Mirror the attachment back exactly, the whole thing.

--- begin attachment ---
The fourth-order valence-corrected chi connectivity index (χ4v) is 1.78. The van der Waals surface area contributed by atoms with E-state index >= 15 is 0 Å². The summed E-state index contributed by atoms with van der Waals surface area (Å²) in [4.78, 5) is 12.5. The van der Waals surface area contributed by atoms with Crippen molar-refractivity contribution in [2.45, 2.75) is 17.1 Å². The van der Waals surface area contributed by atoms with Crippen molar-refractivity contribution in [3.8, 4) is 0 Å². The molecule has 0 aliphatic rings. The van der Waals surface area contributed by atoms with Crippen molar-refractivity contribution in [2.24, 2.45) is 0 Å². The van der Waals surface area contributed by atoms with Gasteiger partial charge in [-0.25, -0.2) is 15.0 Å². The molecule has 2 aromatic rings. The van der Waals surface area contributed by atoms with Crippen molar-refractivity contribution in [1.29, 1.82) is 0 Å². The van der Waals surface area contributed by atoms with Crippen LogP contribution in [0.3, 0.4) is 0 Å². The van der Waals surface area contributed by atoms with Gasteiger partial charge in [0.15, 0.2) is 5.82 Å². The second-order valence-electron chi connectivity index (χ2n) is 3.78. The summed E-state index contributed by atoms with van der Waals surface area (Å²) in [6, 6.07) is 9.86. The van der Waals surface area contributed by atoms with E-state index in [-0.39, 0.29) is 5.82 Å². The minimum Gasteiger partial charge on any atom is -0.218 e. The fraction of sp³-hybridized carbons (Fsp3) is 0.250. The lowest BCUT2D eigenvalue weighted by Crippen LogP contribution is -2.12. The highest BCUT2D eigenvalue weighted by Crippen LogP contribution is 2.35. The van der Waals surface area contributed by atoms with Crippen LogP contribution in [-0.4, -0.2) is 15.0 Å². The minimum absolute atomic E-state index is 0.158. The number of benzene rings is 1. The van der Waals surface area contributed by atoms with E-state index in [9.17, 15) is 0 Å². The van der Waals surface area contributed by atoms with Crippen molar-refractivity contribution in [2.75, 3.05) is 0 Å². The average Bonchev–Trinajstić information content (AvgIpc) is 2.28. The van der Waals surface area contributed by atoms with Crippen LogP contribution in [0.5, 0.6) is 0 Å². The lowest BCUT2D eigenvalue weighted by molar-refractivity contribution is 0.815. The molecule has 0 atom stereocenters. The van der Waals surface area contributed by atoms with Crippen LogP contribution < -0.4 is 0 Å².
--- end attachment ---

The fourth-order valence-corrected chi connectivity index (χ4v) is 1.78. The van der Waals surface area contributed by atoms with E-state index >= 15 is 0 Å². The summed E-state index contributed by atoms with van der Waals surface area (Å²) in [4.78, 5) is 12.5. The van der Waals surface area contributed by atoms with Crippen molar-refractivity contribution in [2.45, 2.75) is 17.1 Å². The van der Waals surface area contributed by atoms with Crippen molar-refractivity contribution in [3.8, 4) is 0 Å². The molecule has 0 aliphatic rings. The van der Waals surface area contributed by atoms with Crippen molar-refractivity contribution in [2.24, 2.45) is 0 Å². The van der Waals surface area contributed by atoms with Gasteiger partial charge in [-0.25, -0.2) is 15.0 Å². The molecule has 2 aromatic rings. The van der Waals surface area contributed by atoms with Crippen molar-refractivity contribution in [1.29, 1.82) is 0 Å². The van der Waals surface area contributed by atoms with Crippen LogP contribution in [0.3, 0.4) is 0 Å². The van der Waals surface area contributed by atoms with Gasteiger partial charge in [0.15, 0.2) is 5.82 Å². The second-order valence-electron chi connectivity index (χ2n) is 3.78. The summed E-state index contributed by atoms with van der Waals surface area (Å²) in [6, 6.07) is 9.86. The van der Waals surface area contributed by atoms with E-state index in [-0.39, 0.29) is 5.82 Å². The minimum Gasteiger partial charge on any atom is -0.218 e. The fraction of sp³-hybridized carbons (Fsp3) is 0.250. The lowest BCUT2D eigenvalue weighted by Crippen LogP contribution is -2.12. The highest BCUT2D eigenvalue weighted by Crippen LogP contribution is 2.35. The van der Waals surface area contributed by atoms with Crippen LogP contribution in [-0.4, -0.2) is 15.0 Å². The minimum absolute atomic E-state index is 0.158. The number of benzene rings is 1. The van der Waals surface area contributed by atoms with E-state index in [9.17, 15) is 0 Å². The van der Waals surface area contributed by atoms with Crippen molar-refractivity contribution in [2.75, 3.05) is 0 Å². The average Bonchev–Trinajstić information content (AvgIpc) is 2.28. The van der Waals surface area contributed by atoms with Crippen LogP contribution in [0.5, 0.6) is 0 Å². The lowest BCUT2D eigenvalue weighted by molar-refractivity contribution is 0.815. The molecule has 0 atom stereocenters. The van der Waals surface area contributed by atoms with Crippen LogP contribution < -0.4 is 0 Å².